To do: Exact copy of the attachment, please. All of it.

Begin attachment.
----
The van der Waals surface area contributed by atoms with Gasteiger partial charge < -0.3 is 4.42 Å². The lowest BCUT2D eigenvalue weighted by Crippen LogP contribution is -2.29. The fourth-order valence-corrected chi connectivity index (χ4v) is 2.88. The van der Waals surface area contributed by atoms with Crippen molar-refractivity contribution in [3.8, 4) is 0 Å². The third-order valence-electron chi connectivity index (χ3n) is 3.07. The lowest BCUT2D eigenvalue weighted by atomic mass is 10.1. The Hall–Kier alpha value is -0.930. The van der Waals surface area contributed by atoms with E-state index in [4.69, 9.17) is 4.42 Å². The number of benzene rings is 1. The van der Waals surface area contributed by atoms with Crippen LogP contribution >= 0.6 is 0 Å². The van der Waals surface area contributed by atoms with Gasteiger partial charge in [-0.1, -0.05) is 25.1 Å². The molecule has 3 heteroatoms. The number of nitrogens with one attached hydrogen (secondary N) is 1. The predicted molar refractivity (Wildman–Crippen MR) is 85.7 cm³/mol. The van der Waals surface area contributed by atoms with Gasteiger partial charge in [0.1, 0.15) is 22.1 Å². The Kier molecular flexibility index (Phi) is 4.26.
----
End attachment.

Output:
The van der Waals surface area contributed by atoms with Gasteiger partial charge < -0.3 is 4.42 Å². The lowest BCUT2D eigenvalue weighted by Crippen LogP contribution is -2.29. The fourth-order valence-corrected chi connectivity index (χ4v) is 2.88. The van der Waals surface area contributed by atoms with Crippen molar-refractivity contribution in [3.8, 4) is 0 Å². The third-order valence-electron chi connectivity index (χ3n) is 3.07. The lowest BCUT2D eigenvalue weighted by atomic mass is 10.1. The Hall–Kier alpha value is -0.930. The van der Waals surface area contributed by atoms with E-state index in [4.69, 9.17) is 4.42 Å². The number of benzene rings is 1. The van der Waals surface area contributed by atoms with Crippen LogP contribution >= 0.6 is 0 Å². The van der Waals surface area contributed by atoms with Gasteiger partial charge in [-0.1, -0.05) is 25.1 Å². The molecule has 3 heteroatoms. The number of nitrogens with one attached hydrogen (secondary N) is 1. The predicted molar refractivity (Wildman–Crippen MR) is 85.7 cm³/mol. The van der Waals surface area contributed by atoms with Gasteiger partial charge in [0.1, 0.15) is 22.1 Å². The Kier molecular flexibility index (Phi) is 4.26.